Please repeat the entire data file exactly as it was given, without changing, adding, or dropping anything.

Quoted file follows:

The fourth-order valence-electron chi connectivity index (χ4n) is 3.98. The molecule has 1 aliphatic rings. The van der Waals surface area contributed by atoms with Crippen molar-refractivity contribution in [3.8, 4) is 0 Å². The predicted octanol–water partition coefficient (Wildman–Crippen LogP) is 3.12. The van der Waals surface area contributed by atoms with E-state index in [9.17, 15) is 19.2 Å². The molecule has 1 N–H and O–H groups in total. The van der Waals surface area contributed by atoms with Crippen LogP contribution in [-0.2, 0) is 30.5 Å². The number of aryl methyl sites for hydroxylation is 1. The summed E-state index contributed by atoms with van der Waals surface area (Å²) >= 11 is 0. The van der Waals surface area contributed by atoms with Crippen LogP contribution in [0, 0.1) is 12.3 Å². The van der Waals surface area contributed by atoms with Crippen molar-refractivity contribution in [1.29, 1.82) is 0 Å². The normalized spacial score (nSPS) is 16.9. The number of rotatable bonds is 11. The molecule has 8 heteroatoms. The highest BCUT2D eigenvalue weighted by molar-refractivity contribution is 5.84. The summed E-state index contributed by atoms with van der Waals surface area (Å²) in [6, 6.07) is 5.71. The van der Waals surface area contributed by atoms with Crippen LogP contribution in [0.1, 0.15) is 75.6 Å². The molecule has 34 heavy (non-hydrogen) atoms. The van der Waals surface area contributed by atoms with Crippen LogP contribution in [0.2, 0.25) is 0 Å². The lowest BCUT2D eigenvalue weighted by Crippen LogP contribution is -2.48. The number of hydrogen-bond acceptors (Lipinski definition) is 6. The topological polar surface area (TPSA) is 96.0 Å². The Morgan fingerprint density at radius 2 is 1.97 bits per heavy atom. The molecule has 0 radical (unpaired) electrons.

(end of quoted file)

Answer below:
The fourth-order valence-electron chi connectivity index (χ4n) is 3.98. The molecule has 1 aliphatic rings. The van der Waals surface area contributed by atoms with Crippen molar-refractivity contribution in [3.8, 4) is 0 Å². The predicted octanol–water partition coefficient (Wildman–Crippen LogP) is 3.12. The van der Waals surface area contributed by atoms with E-state index in [9.17, 15) is 19.2 Å². The molecule has 1 N–H and O–H groups in total. The van der Waals surface area contributed by atoms with Crippen LogP contribution in [-0.2, 0) is 30.5 Å². The number of aryl methyl sites for hydroxylation is 1. The summed E-state index contributed by atoms with van der Waals surface area (Å²) >= 11 is 0. The van der Waals surface area contributed by atoms with Crippen LogP contribution in [0, 0.1) is 12.3 Å². The van der Waals surface area contributed by atoms with Crippen molar-refractivity contribution in [1.29, 1.82) is 0 Å². The normalized spacial score (nSPS) is 16.9. The number of rotatable bonds is 11. The molecule has 8 heteroatoms. The highest BCUT2D eigenvalue weighted by molar-refractivity contribution is 5.84. The summed E-state index contributed by atoms with van der Waals surface area (Å²) in [6, 6.07) is 5.71. The van der Waals surface area contributed by atoms with Crippen LogP contribution in [0.1, 0.15) is 75.6 Å². The molecule has 34 heavy (non-hydrogen) atoms. The van der Waals surface area contributed by atoms with Crippen LogP contribution in [0.2, 0.25) is 0 Å². The lowest BCUT2D eigenvalue weighted by Crippen LogP contribution is -2.48. The number of hydrogen-bond acceptors (Lipinski definition) is 6. The topological polar surface area (TPSA) is 96.0 Å². The Morgan fingerprint density at radius 2 is 1.97 bits per heavy atom. The molecule has 0 radical (unpaired) electrons.